Castrate testosterone values in different prostate cancer studies

Serum testosterone value around 1.735 nmol/l or 50 ng/dl as castrate level for the purpose of hormonal treatment of prostate cancer was used already in 1970'ties [2]. Later, some LHRH formulations were designed to achieve serum testosterone below this value in 95% of treated patients. It was accepted as standard value in guidelines [50]. Guidelines have at present gone even a step further and stated testosterone levels above 50 ng/dl to be in-sufficient and additional hormonal manipulation to be warranted in such patients [3]. It is further generally accepted patients with surgical castration to have lower levels of testosterone - around 15 ng/dl and certainly below 30 ng/dl [51]. As surgical castration provides lower testosterone levels, there were always claims one should aim as low as possible with testosterone levels and should try to reach below 20 ng/dl - for example in a small study of 38 patients, treated with LHRH agonists, Oefelein found 5% did not reach values below 50 ng/dl and 13% did not reach values below 20 ng/dl [52]. This movement, which aims to decrease castrate testosterone level, was further supported by publication which claims patients with castrate testosterone levels below 32 ng/dl (1.1 nmol/l) - Morote's value - to have longer time to biochemical progression [9]. In their study, which also used chemiluminescent antibody testosterone assay, in 25% of patients testosterone levels above 50 ng/dl were identified. Further, with serial measurements, 55% of patients on chemical castration had testosterone values found above 20 ng/dl [8]. Studies which use HPLC/MS/MS for determination of testosterone levels do see lower values [53].

Some studies seem to oversee guidelines and post their own castrate testosterone levels, which are significantly higher and set to a value which offers approximately 95% successful castration. In their article on testosterone escape, group from Norway claims their castration level is 2.8 nmol/l which equals 81 ng/dl [6]. This value was selected as their laboratory's upper normal limit for women. And with this value, they identified 10% of patients who failed to reach this castration level. The present study was similar to this in testing patient's serum for testosterone at the end of 3 month dosing interval, which may also influence results.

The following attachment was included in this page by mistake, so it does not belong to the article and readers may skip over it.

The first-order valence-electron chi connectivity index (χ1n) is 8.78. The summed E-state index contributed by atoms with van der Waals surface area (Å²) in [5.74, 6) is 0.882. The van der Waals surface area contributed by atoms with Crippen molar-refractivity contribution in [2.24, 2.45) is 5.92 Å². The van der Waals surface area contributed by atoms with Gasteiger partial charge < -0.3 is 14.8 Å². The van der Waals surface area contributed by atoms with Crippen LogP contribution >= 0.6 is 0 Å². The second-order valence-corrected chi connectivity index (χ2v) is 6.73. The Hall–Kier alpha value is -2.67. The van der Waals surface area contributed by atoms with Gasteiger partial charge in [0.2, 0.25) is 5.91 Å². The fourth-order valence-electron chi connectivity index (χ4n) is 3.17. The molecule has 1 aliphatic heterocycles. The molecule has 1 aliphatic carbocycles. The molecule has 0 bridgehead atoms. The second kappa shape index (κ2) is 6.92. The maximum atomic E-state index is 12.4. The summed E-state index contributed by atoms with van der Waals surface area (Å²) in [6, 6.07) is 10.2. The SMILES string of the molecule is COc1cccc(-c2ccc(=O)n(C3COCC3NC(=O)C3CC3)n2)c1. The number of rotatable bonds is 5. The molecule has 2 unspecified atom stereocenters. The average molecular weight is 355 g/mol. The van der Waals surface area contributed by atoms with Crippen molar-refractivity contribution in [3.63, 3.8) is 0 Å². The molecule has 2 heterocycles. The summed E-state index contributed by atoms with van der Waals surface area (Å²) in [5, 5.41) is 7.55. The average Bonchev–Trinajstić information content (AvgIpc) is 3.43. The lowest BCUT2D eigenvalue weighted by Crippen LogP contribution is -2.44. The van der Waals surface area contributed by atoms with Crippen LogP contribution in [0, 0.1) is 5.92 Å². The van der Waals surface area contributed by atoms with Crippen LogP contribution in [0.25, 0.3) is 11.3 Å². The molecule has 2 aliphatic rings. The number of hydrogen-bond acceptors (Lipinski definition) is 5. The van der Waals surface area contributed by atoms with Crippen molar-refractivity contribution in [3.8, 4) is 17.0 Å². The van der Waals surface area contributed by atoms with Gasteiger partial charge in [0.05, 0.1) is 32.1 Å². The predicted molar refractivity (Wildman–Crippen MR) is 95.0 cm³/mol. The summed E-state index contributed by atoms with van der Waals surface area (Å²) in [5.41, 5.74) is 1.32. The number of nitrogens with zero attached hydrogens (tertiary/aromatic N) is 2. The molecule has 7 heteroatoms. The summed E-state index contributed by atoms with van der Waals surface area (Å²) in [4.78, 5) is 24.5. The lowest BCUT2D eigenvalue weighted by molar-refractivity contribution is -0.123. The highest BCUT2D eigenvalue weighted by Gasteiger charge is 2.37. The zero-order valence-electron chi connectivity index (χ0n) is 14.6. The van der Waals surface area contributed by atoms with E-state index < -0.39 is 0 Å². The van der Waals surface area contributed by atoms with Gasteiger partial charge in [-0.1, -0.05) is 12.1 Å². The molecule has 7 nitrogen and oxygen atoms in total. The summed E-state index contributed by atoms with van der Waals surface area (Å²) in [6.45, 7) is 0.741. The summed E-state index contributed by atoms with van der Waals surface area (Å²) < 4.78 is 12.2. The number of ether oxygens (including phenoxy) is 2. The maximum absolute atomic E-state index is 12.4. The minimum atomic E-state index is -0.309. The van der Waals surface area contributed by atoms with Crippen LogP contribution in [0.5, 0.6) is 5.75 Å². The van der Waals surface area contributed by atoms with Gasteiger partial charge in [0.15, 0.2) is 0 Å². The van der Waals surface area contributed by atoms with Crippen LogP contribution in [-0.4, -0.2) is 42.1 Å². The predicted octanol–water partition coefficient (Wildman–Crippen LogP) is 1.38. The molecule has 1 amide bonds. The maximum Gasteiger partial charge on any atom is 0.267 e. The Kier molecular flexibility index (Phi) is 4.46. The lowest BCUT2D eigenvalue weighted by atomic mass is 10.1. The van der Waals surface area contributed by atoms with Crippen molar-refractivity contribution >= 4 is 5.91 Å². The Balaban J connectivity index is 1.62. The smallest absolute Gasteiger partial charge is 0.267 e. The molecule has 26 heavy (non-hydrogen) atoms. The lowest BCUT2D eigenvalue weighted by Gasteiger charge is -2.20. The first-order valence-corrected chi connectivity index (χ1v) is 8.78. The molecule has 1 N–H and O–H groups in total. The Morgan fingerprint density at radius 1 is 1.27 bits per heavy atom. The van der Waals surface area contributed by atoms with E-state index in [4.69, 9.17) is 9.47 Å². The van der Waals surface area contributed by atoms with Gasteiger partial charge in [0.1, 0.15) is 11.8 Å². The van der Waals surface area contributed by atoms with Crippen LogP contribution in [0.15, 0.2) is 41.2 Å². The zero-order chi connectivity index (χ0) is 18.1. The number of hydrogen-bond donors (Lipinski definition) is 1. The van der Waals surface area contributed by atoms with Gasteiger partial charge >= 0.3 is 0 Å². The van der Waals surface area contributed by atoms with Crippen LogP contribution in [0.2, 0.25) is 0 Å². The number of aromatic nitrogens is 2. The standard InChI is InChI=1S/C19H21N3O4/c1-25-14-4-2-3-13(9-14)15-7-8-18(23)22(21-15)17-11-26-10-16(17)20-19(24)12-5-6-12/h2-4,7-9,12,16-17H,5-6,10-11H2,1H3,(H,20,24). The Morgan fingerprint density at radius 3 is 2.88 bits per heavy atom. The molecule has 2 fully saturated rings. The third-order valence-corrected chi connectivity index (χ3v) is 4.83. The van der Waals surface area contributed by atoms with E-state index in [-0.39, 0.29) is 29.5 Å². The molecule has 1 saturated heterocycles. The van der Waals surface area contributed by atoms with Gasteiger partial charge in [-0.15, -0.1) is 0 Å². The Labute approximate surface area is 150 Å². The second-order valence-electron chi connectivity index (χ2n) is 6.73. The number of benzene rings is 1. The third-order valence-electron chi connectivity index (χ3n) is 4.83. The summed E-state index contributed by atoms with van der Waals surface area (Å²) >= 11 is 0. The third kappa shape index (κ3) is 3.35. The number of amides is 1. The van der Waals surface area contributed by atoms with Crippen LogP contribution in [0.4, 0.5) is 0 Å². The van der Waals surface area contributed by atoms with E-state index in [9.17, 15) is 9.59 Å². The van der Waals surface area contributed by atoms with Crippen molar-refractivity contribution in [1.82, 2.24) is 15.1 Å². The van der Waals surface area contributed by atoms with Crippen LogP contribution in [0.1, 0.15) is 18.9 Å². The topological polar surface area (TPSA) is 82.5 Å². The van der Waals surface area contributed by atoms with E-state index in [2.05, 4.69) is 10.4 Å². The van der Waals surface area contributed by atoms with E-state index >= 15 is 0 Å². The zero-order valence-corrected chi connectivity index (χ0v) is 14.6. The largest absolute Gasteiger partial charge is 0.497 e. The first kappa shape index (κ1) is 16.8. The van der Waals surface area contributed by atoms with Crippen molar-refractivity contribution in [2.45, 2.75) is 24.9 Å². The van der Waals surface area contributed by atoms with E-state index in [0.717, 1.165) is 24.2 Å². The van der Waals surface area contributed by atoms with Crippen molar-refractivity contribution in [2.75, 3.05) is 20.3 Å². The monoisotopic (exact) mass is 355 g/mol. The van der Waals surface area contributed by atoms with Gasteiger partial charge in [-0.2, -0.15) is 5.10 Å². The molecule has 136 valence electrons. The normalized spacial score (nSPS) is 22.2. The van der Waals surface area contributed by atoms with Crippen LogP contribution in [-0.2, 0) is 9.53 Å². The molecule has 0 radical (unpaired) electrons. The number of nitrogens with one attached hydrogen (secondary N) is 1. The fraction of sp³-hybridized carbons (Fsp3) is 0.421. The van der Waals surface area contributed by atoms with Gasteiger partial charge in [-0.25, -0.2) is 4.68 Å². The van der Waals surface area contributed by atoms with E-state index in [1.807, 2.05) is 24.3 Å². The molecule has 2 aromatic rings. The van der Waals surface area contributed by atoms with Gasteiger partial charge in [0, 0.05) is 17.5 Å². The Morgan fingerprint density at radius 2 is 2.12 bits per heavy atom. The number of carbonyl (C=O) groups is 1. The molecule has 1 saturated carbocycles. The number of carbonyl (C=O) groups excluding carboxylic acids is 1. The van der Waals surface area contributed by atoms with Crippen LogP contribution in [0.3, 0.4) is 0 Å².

Another group from Turkey, which evaluated influence of androgen deprivation therapy on hand function in 2008 article used radioimmunoassay for testosterone measurement and in a castrate group mean value of testosterone was 52 ng/dl +- 35 ng/dl [54]. One can assume for approximately half of their patients testosterone levels were not in castrate area according to guidelines. Surgical castration study, using chemiluminescent assay, found values up to or above 50 ng/dl for surgically castrated patients [55]. Further surgical castration study found patients on LHRH treatment before surgical castration to have values above 50 ng/dl in 28% of patients and after surgical castration in up to 8% [56]. Unfortunately method of testosterone measurement is not stated in this article, but it correlates perfectly with data presented here, where chemiluminescent method was used. Further, recent LHRH agonists report from Canada, which also used "competitive immunoassay using direct chemiluminescent technology" [57], found median testosterone values for different LHRH agonists to be (in nmol/l) 1.2, 1.3, 1.1 and 1.3 and in two of five formulations, upper quartal value was 1.8, indicating 25% of patients on particular formulation to be even above "old" castration value of 1.72 nmol/l (50 ng/dl). Another study from Canada, also using chemiluminescent immunoassays, although claiming they were "newer technology", indicates risk for breakthrough levels of serum testosterone (value measured higher than castrate value) in patients on LHRH agonist injections to be 5.4% and 2.2% (for castration values 1.1 nmol/l and 1.7 nmol/l, respectively) per each LHRH injection [58]! Cancer control was claimed to be inferior in patients with breakthroughs of serum testosterone measured [58].

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